The Harmonic Major Scale

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For decades, jazz musicians have been utilizing harmonies and sounds from the major, harmonic minor, and melodic minor scales, as well as symmetrical scales like whole tone, diminished, and augmented.

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SKU: Tom Lippincott 11/24/2014 Category:

Description

For decades, jazz musicians have been utilizing harmonies and sounds from the major, harmonic minor, and melodic minor scales, as well as symmetrical scales like whole tone, diminished, and augmented. Another scale, named by Rimsky-Korsakov in 1885, hasn’t been implemented nearly as much:  the harmonic major scale. 

In recent years, some innovative jazz musicians have begun to explore this scale’s harmonies in depth, but plenty of unexplored ground with unique and beautiful sonic possibilities still exists. 

This class is intended for intermediate to advanced level jazz guitarists who already have a strong grasp of the traditional jazz guitar vocabulary and who are interested in injecting some new life and fresh, modern sounds into their playing.

This class first explores the basic structure of the harmonic major scale, as well as the harmonies generated by the scale.  Next, a clear and systematic way to map out the scale’s location on the guitar fingerboard is presented, along with many different exercises and patterns to help the student develop melodic flexibility with the scale. 

The class also explores, in depth, the diatonic harmonic major triads and seventh chords, including the drop 2 and drop 3 chord scale exercise similar to that used in the Jazz Guitar Harmony series but applied to the harmonic major scale.  Then, a complete guide is presented for using all seven modes of the scale in improvised situations, both harmonic (comping) and melodic (soloing), with examples for each sound.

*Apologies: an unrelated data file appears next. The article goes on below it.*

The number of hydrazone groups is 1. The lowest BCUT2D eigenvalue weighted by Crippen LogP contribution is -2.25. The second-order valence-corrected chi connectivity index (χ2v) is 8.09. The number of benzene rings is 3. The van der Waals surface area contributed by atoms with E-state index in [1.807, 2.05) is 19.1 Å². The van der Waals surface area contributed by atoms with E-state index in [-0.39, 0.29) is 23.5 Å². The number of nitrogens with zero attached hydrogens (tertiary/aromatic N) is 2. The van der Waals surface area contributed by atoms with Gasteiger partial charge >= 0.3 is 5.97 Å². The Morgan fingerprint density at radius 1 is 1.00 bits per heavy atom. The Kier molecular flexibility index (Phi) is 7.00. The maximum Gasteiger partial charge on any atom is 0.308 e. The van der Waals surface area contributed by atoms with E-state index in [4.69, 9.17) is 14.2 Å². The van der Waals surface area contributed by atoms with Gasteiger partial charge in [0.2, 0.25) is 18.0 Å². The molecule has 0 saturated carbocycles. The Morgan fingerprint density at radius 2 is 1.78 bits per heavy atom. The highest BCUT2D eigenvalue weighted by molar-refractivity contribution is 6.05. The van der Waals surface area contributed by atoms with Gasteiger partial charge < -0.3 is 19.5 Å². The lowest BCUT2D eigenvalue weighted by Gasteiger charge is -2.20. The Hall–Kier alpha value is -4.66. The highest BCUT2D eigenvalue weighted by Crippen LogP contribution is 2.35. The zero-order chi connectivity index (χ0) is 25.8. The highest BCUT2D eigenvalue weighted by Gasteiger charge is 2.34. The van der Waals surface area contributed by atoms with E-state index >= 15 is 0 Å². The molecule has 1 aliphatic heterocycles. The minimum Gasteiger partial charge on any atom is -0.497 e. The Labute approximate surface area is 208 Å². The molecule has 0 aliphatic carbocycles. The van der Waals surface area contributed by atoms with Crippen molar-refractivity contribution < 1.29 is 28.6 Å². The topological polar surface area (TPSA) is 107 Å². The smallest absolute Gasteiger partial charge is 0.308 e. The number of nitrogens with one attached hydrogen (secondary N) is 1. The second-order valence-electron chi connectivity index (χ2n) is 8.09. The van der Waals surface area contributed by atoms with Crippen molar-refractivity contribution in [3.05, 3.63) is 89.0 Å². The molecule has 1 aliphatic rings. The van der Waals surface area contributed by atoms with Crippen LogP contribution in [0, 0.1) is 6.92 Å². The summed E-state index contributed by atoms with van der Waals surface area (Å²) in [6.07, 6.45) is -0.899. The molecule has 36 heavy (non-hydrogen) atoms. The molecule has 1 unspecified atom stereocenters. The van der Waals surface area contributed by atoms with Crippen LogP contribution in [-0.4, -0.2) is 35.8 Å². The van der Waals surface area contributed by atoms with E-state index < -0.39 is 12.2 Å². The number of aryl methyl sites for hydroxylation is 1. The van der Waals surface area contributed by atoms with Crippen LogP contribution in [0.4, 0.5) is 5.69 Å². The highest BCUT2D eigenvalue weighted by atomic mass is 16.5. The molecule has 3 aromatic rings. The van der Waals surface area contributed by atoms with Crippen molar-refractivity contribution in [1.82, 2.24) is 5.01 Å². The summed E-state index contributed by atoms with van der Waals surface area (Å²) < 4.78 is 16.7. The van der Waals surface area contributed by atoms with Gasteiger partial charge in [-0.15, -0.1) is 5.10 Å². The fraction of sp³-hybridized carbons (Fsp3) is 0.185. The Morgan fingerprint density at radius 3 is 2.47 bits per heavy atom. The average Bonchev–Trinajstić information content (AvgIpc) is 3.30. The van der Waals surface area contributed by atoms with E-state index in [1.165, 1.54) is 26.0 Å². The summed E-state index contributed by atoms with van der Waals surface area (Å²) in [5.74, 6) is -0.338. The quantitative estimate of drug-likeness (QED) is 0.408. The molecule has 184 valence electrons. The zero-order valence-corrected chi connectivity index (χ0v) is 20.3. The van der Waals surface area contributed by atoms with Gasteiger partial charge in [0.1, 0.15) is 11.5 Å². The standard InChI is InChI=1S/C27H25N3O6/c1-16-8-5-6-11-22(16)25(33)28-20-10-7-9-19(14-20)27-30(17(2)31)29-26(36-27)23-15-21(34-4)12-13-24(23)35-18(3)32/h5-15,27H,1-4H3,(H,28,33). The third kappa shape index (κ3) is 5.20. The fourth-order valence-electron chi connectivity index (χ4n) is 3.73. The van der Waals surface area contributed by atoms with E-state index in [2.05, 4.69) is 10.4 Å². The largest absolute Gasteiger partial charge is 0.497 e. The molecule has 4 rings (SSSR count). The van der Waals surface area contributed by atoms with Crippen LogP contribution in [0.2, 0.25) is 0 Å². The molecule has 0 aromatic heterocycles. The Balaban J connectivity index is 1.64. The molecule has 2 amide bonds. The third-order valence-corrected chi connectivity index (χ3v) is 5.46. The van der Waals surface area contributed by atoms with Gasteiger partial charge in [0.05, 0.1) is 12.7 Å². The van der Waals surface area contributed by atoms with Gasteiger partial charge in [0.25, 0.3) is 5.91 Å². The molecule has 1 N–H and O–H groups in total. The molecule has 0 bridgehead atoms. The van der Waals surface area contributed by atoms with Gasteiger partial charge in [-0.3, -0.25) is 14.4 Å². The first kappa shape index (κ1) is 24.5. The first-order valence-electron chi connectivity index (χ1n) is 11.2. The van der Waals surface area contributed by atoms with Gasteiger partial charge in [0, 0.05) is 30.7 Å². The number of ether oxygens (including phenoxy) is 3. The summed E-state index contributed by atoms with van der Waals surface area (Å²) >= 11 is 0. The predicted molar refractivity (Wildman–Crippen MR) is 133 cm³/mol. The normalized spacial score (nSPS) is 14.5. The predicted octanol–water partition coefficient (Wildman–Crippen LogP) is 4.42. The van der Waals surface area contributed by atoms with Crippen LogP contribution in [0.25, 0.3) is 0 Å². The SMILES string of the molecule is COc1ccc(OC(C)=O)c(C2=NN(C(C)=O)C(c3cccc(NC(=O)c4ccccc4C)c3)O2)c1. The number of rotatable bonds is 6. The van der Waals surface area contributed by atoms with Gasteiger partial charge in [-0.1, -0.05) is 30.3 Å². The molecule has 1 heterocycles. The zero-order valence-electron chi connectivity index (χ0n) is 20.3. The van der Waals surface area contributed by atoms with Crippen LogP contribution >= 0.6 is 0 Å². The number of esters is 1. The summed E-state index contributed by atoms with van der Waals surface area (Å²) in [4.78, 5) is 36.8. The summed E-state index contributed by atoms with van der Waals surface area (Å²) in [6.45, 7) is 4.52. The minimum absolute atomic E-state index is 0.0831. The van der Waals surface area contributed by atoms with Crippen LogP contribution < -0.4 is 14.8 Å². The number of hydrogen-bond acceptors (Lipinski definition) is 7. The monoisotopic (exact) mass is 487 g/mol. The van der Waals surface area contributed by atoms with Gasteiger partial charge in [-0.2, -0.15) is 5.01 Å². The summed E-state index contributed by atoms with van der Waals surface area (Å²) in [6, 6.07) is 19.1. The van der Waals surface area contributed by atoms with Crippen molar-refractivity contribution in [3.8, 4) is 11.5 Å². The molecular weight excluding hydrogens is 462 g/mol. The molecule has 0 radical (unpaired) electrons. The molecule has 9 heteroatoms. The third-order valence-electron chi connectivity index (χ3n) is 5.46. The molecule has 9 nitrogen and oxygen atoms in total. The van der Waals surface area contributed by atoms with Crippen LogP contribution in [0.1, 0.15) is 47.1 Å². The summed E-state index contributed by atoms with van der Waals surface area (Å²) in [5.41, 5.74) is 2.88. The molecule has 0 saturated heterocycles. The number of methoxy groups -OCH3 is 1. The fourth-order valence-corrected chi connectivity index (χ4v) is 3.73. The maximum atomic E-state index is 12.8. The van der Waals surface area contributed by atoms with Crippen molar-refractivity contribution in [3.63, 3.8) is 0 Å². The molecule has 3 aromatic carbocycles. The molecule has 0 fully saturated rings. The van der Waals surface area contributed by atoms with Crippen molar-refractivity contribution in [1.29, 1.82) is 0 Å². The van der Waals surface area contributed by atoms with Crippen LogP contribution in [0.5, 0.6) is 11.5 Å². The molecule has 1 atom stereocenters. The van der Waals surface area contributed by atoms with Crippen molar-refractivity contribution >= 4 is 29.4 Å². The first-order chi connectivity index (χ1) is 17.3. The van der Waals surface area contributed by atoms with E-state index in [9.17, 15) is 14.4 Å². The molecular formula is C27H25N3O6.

Finally, two etudes, one harmonic and one melodic, are demonstrated and analyzed using the chord changes from the popular standard “Stella By Starlight” in order to give a concrete example of how the sounds from this structure can be used by the jazz guitarist. 

This class provides a logical, systematic step-by-step approach for developing fluency with the harmonic major scale and attaining mastery of its melodic and harmonic possibilities.

The Harmonic Major Scale covers:

  • basic structure of the scale, including diatonic triads, seventh chords, and upper extensions for each chord/mode
  • system for scale fingerings in all areas of the neck, along with an alternate scale fingering that presents a symmetrical, easy-to-remember fretboard shape
  • numerous exercises for gaining melodic fluency with the scale including intervallic patterns, rhythmic variations, and triad, seventh chord, and extended arpeggios
  • fingerings for close position seventh chords and 4-part-4th chords that can be played as chords or arpeggios
  • in-depth exploration of triads diatonic to harmonic major, including diatonic cycles (with an explanation of the cycle concept)
  • brief review of the terms "drop 2" and "drop 3" with example chord voicings
  • the "chord scale exercise" which is a logical and musical presentation of drop 2 and drop 3 voicings by inversion and string set, using the seventh chords diatonic to the harmonic major scale, with subtitles on the video that match each exercise to the written example
  • additional methods for developing mastery of the above voicings including inversions and diatonic cycles
  • outline of the uses for each of the seven modes of harmonic major with musical examples
  • traditional analysis of the chord progression for “Stella” with the typical scales and modes as a basis for comparison, followed by an analysis that uses harmonic major sounds on every chord of the tune
  • two etudes on the “Stella” changes, one single-note and one chordal/comping, demonstrating real world applications of the harmonic major concepts
  • running time: 113 minutes
  • includes 28 pages of written examples and exercises
  • All musical examples from the video are provided in music notation, tablature, and chord grid form.
  • Each example performance in the video is titled and numbered for easy navigation.